25.04 0425 Steve Hewlett canvasses reaction to today's evidence from Rupert Murdoch with Ben Fenton of the Financial Times and Sarah Ellison, formerly of the Wall Street Journal and now contributing editor of Vanity Fair. Steve traces the rise of the Murdochs - and politicians' interest in them - from Margaret Thatcher onwards, with former cabinet member Lord Fowler, former Guardian editor Peter Preston and Claire Enders of Enders Analysis. Moving on to the BSkyB takeover that dominated yesterday's coverage of James Murdoch's evidence, the panel are joined by Steward Purvis, formerly of OFCOM. Are the controls on media ownership, which the Murdochs have challenged over the decades, as relevant now as they were before the rise of the internet? Should politicians be taken out of decisions about media ownership? 28:15
02.05 0502 1) Just a day after MPs say Rupert Murdoch is not fit to run a major international company, satellite broadcaster BSkyB posts big profits. It won't have escaped NewsCorp's attention that, if all had gone according to plan last summer, it would now own all of BSkyB and would now have all those profits to itself. In the current political climate, what are the prospects of NewsCorp launching a new bid for the 61% it does not already own? Mathew Horsman of Medatique and Theresa Wise discuss the future of BSkyB and whether NewsCorp will sell if buying all the shares becomes too problematic. 2) Ashley Highfield is the chief executive of Johnston Press and tells Steve how he sees local paper surviving in the digital age. Later this month, some of Johnston's long-standing daily papers are going weekly. 3) And Mihir Bose looks at the treatment the new England manager Roy Hodgson can expect from some newspapers simply because he is not the papers' favourite, Harry Redknapp. 28:10
09.05 0509 1) BSkyB chief executive Jeremy Darroch gives Steve Hewlett a rare interview on his strategy for Sky, including investment in programmes and importance of Premiership football rights - and addresses some of the stories surrounding Sky including its relationship with Rupert Murdoch and rivalry with the BBC. For further context, there was a discussion of BSkyB's recent strong financial report in last week's programme. 2) Film director Michael Apted has been closely connected to the "Up" series on ITV since working on World in Action's "7 Up" in 1964. From Los Angeles, he tells Steve and the Guardian media writer Maggie Brown what he has learnt in the making of "56 Up" which is being shown next Monday - and why it would be much harder to attempt this kind of documentary series today. 3) And Maggie Brown and Steve discuss what politicians might expect from the evidence of Rebekah Brooks and Andy Coulson at the Leveson Inquiry tomorrow and on Friday. 27:58
16.05 0516 1) Channel 4's chief executive David Abraham discusses the channel's ratings and revenues. Does the channel still need to find a replacement for Big Brother, does it need horse racing and how does the pay of C4's chief executive compare to that of the next BBC director general? 2) Tim Bradshaw, digital media correspondent of the Financial Times, discusses the potential pitfalls of the Facebook IPO on Friday. 3) And Lorraine Heggessey and Colin Robertson discuss what, if anything, needs to be done to turn around The Voice after its ratings slide. Lorraine Heggessey is former controller of BBC1 and chief executive of Talkback Thames which makes The Voice's rivals X Factor and Britain's Got Talent, while Colin Robertson is the TV editor of the Sun. 28:08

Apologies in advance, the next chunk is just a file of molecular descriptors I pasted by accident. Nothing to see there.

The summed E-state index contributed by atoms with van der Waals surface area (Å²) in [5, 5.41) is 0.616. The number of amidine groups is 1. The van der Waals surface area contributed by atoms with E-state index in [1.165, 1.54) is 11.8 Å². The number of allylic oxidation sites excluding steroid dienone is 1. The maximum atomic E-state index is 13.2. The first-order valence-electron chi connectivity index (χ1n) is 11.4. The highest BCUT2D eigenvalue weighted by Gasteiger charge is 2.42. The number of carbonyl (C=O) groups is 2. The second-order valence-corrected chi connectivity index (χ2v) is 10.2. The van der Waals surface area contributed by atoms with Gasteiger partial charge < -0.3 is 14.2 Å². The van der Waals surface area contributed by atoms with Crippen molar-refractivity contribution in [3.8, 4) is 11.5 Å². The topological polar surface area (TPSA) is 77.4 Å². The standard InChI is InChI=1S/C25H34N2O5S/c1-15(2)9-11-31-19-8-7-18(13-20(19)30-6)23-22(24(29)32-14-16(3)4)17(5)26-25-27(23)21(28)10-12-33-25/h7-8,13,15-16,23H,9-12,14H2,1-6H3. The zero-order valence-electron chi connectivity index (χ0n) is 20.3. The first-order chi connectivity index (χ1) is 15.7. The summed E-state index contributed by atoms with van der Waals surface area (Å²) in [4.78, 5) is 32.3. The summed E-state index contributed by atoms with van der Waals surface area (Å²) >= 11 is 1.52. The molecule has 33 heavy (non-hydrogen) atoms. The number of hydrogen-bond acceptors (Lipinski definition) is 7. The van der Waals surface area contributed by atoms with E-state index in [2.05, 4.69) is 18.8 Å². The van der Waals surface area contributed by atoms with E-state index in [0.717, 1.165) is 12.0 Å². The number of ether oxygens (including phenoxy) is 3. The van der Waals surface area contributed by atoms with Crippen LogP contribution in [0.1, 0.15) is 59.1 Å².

23.05 0523 1) The organisers of the Eurovision song contest have been criticised by human rights campaigners for allowing the event to be held in Azerbaijan, despite concerns about lack of press freedom. The director general of the European Broadcasting Union, Ingrid Deltenre, defends the EBU against these criticisms and explains what it is doing to support public service broadcasting. 2) Tessa Jowell MP has been giving evidence to the Leveson Inquiry this week. She tells Steve how she felt when she was first told her phone had been hacked - and why she accepted the claim at the time that this was the work of one rogue reporter. 3) And David Elstein and Claire Enders discuss today's announcement that Sky faces no action over its strong position in the TV film market, despite the complaints of rivals. They also look ahead to tomorrow's Leveson evidence from Adam Smith, the special adviser to media secretary of state Jeremy Hunt. 28:15
30.05 0530 1) The editors of the Mirror and Sunday Mirror lost their jobs this morning, ahead of the papers' move to a seven day operation. Ben Fenton of the Financial Times looks looks at why Trinity Mirror has made this decision and why now. 2) Former Paralympic swimmer Giles Long tells Steve how he came up with the new graphics for Channel 4's Paralympics coverage, which aim to demystify the system for classifying athletes. 3) Yesterday the CPS explained why it would not prosecute Guardian journalist Amelia Hill over allegations her stories about the phone hacking investigation came from confidential police sources. Lawyer Susan Aslan of Aslan Charles Kousetta LLP talks through the implications of that decision for working journalists. 4) And Mary Ann Sieghart of The Independent and former Guardian editor Peter Preston discuss Tony Blair's appearance at the Leveson Inquiry this week. Can news and comment be separated in the way he suggested and, if it can, should it be? 28:10